format are PDF files and that specifications of PDF allow for limiting of
certain operations, such as opening, editing, printing, or annotating.
"Prior to June 20, 2001, as a part of my dissertation work and as part of my
employment with Elcomsoft, I wrote a part of computer program titled the
Advanced eBook Processor ("AEBPR"). I developed AEBPR as a practical
application of my research for my dissertation and in order to demonstrate
weaknesses in protection methods of PDF files. The only use of the AEBPR
is to create an unprotected copy of an electronic document. Once a PDF file
is decrypted with the AEBPR, a copy is no longer protected by encryption.
This is all the AEBPR program does.
"Prior to June 20, 2001, I believed that ElcomSoft planned to post the AEBPR
program on the Internet on the company's website www.elcomsoft.com. I
believed that the company would charge a fee for a license for the full
version of the AEBPR that would allow access to all capabilities of the
"After Adobe released a new version of the Adobe Acrobat eBook Reader that
prevented the initial version of the AEBPR program from removing the
limitations or restrictions on an e-book, I wrote software revisions for a
new version of the AEBPR program. The new version again decrypted the
e-document to which it was applied. The version of this new AEBPR program
offered on the Elcomsoft website only decrypted a portion of an e-document
to which it was applied, unless the user had already purchased a fully
functional version of the earlier version and had both versions installed on
the same machine. The new version was developed after June 29, 2001. At
that time, Elcomsoft had already stopped selling the program. The version of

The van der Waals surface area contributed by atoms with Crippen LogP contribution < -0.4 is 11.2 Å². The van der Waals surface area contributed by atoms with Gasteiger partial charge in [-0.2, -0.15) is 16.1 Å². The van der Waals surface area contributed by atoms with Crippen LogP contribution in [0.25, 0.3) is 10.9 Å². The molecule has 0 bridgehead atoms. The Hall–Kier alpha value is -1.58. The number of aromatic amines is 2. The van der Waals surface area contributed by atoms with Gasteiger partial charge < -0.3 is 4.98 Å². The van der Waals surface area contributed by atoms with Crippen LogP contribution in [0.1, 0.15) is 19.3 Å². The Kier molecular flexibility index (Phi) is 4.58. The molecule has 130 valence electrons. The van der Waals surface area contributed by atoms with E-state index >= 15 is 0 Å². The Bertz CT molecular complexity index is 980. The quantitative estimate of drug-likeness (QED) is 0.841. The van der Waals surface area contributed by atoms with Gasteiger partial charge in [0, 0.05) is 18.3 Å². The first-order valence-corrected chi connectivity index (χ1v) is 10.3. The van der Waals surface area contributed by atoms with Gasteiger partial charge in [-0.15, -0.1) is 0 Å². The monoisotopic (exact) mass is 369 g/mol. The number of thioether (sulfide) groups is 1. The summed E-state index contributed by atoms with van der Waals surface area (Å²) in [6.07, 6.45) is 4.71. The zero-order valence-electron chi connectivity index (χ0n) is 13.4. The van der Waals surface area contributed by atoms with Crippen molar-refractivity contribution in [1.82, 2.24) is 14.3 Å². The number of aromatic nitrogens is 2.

this new program offered on the Elcomsoft website did not provide a user
with an opportunity to purchase it or convert it to a fully functional one,
and was developed as a matter of competition.
"On July 15, 2001, as part of my employment with Elcomsoft, I attended the
DEF CON Nine conference in Las Vegas, Nevada. At the conference I made a
presentation originally intended for the BlackHat conference that
immediately preceded the DefCon Nine in July 2001 in Las Vegas, Nevada. The
same group of people organizes both BlackHat and DefCon Nine. Since there
was no available slot for a presentation at BlackHat at the time when the
paper was sent for the committee consideration, the organizers of both
conferences suggested that the paper be presented at the DefCon rather than
at BlackHat. The paper that I read at DefCon is attached as Exhibit A. A
principal part of my presentation is comprised of my research for the
dissertation. In my presentation when I said "we", I meant Elcomsoft."
Mr. Sklyarov's employer, Elcomsoft, remains charged in the case, and
the Court in that matter has set hearings for various motions on March 4,
2002, and April 1, 2002.
The prosecution of Elcomsoft is the result of an investigation by
the Federal Bureau of Investigation. Scott Frewing and Joseph Sullivan of
the Computer Hacking and Intellectual Property ("CHIP") Unit are the
Assistant U.S. Attorneys who are prosecuting the case with the assistance of
legal technician Lauri Gomez.
A copy of this press release and key court documents filed in the
case may also be found on the U.S. Attorney's Office's website at
All press inquiries to the U.S. Attorney's Office should be directed
to Assistant U.S. Attorney Matthew J. Jacobs at (415)436-7181 or Assistant
U.S. Attorney Ross Nadel, Chief of the CHIP Unit, in San Jose at (408